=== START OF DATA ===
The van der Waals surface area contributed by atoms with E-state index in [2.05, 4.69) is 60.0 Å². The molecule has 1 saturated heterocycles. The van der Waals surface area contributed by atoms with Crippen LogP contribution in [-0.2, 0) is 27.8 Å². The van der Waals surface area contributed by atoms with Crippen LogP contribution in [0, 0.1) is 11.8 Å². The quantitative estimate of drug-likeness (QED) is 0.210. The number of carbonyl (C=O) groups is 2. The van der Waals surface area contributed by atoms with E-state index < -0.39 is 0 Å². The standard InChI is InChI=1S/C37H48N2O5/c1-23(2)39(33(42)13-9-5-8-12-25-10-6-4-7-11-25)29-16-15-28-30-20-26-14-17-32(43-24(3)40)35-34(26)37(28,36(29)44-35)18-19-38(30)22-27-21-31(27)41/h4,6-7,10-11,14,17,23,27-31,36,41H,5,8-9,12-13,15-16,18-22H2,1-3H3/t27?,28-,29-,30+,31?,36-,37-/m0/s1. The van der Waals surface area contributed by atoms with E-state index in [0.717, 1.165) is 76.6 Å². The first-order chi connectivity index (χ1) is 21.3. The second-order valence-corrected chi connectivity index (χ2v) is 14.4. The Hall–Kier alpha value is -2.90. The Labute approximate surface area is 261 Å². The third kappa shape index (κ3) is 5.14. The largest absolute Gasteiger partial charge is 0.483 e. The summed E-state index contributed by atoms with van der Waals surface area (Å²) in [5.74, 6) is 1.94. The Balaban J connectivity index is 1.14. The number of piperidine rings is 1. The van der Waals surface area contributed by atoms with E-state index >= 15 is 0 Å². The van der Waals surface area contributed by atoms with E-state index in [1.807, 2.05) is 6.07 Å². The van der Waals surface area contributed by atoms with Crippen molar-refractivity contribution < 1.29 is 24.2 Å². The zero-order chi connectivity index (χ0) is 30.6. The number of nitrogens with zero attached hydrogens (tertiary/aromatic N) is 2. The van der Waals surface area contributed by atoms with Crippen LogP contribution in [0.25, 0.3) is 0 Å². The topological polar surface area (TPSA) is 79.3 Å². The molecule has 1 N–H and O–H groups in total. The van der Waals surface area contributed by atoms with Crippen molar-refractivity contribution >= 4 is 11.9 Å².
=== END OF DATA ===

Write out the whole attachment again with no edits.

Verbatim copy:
The van der Waals surface area contributed by atoms with E-state index in [2.05, 4.69) is 60.0 Å². The molecule has 1 saturated heterocycles. The van der Waals surface area contributed by atoms with Crippen LogP contribution in [-0.2, 0) is 27.8 Å². The van der Waals surface area contributed by atoms with Crippen LogP contribution in [0, 0.1) is 11.8 Å². The quantitative estimate of drug-likeness (QED) is 0.210. The number of carbonyl (C=O) groups is 2. The van der Waals surface area contributed by atoms with E-state index < -0.39 is 0 Å². The standard InChI is InChI=1S/C37H48N2O5/c1-23(2)39(33(42)13-9-5-8-12-25-10-6-4-7-11-25)29-16-15-28-30-20-26-14-17-32(43-24(3)40)35-34(26)37(28,36(29)44-35)18-19-38(30)22-27-21-31(27)41/h4,6-7,10-11,14,17,23,27-31,36,41H,5,8-9,12-13,15-16,18-22H2,1-3H3/t27?,28-,29-,30+,31?,36-,37-/m0/s1. The van der Waals surface area contributed by atoms with E-state index in [0.717, 1.165) is 76.6 Å². The first-order chi connectivity index (χ1) is 21.3. The second-order valence-corrected chi connectivity index (χ2v) is 14.4. The Hall–Kier alpha value is -2.90. The Labute approximate surface area is 261 Å². The third kappa shape index (κ3) is 5.14. The largest absolute Gasteiger partial charge is 0.483 e. The summed E-state index contributed by atoms with van der Waals surface area (Å²) in [5.74, 6) is 1.94. The Balaban J connectivity index is 1.14. The number of piperidine rings is 1. The van der Waals surface area contributed by atoms with E-state index >= 15 is 0 Å². The van der Waals surface area contributed by atoms with E-state index in [1.807, 2.05) is 6.07 Å². The van der Waals surface area contributed by atoms with Crippen molar-refractivity contribution < 1.29 is 24.2 Å². The zero-order chi connectivity index (χ0) is 30.6. The number of nitrogens with zero attached hydrogens (tertiary/aromatic N) is 2. The van der Waals surface area contributed by atoms with Crippen LogP contribution in [0.25, 0.3) is 0 Å². The topological polar surface area (TPSA) is 79.3 Å². The molecule has 1 N–H and O–H groups in total. The van der Waals surface area contributed by atoms with Crippen molar-refractivity contribution >= 4 is 11.9 Å².